Sanitation and Hygiene in Africa: Where do We Stand? (IWA Publishing 2013, eds Piers Cross and Yolande Coombes) takes stock of progress made by African countries through the AfricaSan process since 2008 and the progress needed to meet the MDG on sanitation by 2015 and beyond. This book addresses priorities which have been identified by African countries as the key elements which need to be addressed in order to accelerate progress.
Robert Chambers (March 2009)
Between 2006 and 2015, the BRAC WASH programme in Bangladesh has helped over 39 million people gain access to hygienic latrines and 2.3 million people gain access to safe water across 250 sub-districts. It has helped to bring about a social transformation in areas where it works, with significant progress on rural sanitation particularly for the poorest families. Success has been achieved over a nine year period not only in the provision of hygienic household latrines, but in their use by all members of the family, and to a lesser extent in good hygiene practices such as handwashing.
This UNICEF review is aimed as a timely contribution to overall knowledge on the provision of equitable and sustainable sanitation and hygiene for all – highlighting what has worked, and issues that still need attention, especially in the area of Community Led Total Sanitation (CLTS).
Bangladesh is a hub of sanitation experimentation and model-building. It is internationally recognised as the place where Community-Led Total Sanitation (CLTS) first succeeded in eliminating open defecation (OD) from whole villages. This and other achievements rest on a broad foundation. After briefly reviewing the history of sanitation promotion in rural Bangladesh, this paper summarises the most urgent issues and challenges related to sustaining the country’s achievements in 2015.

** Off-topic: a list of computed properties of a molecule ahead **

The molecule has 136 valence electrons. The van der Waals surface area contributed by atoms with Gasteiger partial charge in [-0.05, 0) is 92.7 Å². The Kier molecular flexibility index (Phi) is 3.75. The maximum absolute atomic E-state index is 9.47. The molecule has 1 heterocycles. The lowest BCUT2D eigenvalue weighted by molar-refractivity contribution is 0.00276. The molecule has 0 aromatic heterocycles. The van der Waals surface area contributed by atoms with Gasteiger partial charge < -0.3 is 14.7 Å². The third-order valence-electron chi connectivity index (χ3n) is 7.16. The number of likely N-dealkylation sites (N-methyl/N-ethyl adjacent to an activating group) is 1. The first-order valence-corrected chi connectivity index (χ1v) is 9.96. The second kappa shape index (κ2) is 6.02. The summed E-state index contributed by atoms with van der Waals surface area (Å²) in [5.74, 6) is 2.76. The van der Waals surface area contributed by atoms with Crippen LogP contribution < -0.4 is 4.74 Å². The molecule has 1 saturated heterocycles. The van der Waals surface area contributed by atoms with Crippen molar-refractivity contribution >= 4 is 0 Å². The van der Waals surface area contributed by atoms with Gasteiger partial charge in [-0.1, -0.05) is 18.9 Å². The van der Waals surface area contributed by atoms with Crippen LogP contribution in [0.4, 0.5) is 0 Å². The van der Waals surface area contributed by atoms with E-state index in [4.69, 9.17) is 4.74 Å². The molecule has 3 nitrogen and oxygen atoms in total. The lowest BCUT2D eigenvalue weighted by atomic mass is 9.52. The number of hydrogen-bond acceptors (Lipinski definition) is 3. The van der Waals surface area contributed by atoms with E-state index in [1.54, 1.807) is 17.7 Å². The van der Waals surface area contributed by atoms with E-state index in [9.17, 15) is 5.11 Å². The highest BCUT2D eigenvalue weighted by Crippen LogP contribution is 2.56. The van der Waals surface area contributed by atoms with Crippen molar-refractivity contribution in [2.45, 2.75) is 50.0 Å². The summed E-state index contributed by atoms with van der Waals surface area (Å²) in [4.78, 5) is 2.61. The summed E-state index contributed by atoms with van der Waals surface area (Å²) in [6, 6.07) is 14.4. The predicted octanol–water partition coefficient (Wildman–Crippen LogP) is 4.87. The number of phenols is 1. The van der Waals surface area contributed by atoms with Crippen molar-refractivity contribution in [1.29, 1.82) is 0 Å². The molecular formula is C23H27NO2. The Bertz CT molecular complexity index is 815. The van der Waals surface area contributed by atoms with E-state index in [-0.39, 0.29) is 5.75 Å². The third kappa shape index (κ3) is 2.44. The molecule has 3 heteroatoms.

Report from the CLTS Sharing and Learning Workshop hosted by the CLTS Knowledge Hub on Wednesday 18th May 2016 at the Brisbane WASH Futures Conference. At the workshop, participants from different countries and organisations had the opportunity to exchange experiences, discuss ideas, challenges, innovations and to network with each other. Topics that featured prominently on the day were sustainability, equity and inclusion, monitoring, verification and certification.
The theme for the 2016 WASH Futures Conference was pathways to universal and sustained water, sanitation and hygiene. Over 90 papers, 65 posters and 3 plenaries as well as 18 training workshops; in the opening plenary a few big themes were introduced (repeatability, stories, partnerships, and equity) that echoed through the conference.